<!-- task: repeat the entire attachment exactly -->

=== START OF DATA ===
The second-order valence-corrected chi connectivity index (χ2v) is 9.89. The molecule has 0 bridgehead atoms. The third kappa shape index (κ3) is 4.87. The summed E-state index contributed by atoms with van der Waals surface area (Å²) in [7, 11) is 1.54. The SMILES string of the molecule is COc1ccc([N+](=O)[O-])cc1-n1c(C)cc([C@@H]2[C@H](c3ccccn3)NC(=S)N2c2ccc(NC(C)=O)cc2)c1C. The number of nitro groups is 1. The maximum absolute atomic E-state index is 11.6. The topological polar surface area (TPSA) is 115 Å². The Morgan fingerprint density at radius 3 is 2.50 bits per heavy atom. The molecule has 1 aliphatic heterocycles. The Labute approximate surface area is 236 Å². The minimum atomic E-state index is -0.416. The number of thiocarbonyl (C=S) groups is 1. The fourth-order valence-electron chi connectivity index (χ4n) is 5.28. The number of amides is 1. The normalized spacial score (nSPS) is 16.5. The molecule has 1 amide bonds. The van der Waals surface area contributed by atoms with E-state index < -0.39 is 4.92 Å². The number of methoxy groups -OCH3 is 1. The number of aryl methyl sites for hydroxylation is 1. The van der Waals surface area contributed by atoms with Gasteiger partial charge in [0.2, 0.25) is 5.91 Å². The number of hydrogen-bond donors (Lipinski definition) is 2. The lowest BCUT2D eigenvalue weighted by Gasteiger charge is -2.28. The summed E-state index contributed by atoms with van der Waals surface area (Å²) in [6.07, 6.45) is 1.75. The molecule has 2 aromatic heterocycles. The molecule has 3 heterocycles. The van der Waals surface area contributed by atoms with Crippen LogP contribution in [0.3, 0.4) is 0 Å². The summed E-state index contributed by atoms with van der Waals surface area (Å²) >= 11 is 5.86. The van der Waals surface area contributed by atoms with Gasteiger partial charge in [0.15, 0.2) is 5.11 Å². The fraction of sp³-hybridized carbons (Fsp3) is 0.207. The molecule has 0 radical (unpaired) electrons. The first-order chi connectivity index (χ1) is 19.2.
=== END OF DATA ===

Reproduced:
The second-order valence-corrected chi connectivity index (χ2v) is 9.89. The molecule has 0 bridgehead atoms. The third kappa shape index (κ3) is 4.87. The summed E-state index contributed by atoms with van der Waals surface area (Å²) in [7, 11) is 1.54. The SMILES string of the molecule is COc1ccc([N+](=O)[O-])cc1-n1c(C)cc([C@@H]2[C@H](c3ccccn3)NC(=S)N2c2ccc(NC(C)=O)cc2)c1C. The number of nitro groups is 1. The maximum absolute atomic E-state index is 11.6. The topological polar surface area (TPSA) is 115 Å². The Morgan fingerprint density at radius 3 is 2.50 bits per heavy atom. The molecule has 1 aliphatic heterocycles. The Labute approximate surface area is 236 Å². The minimum atomic E-state index is -0.416. The number of thiocarbonyl (C=S) groups is 1. The fourth-order valence-electron chi connectivity index (χ4n) is 5.28. The number of amides is 1. The normalized spacial score (nSPS) is 16.5. The molecule has 1 amide bonds. The van der Waals surface area contributed by atoms with E-state index < -0.39 is 4.92 Å². The number of methoxy groups -OCH3 is 1. The number of aryl methyl sites for hydroxylation is 1. The van der Waals surface area contributed by atoms with Gasteiger partial charge in [0.2, 0.25) is 5.91 Å². The number of hydrogen-bond donors (Lipinski definition) is 2. The lowest BCUT2D eigenvalue weighted by Gasteiger charge is -2.28. The summed E-state index contributed by atoms with van der Waals surface area (Å²) in [6.07, 6.45) is 1.75. The molecule has 2 aromatic heterocycles. The molecule has 3 heterocycles. The van der Waals surface area contributed by atoms with Crippen LogP contribution in [0.3, 0.4) is 0 Å². The summed E-state index contributed by atoms with van der Waals surface area (Å²) >= 11 is 5.86. The van der Waals surface area contributed by atoms with Gasteiger partial charge in [0.15, 0.2) is 5.11 Å². The fraction of sp³-hybridized carbons (Fsp3) is 0.207. The molecule has 0 radical (unpaired) electrons. The first-order chi connectivity index (χ1) is 19.2.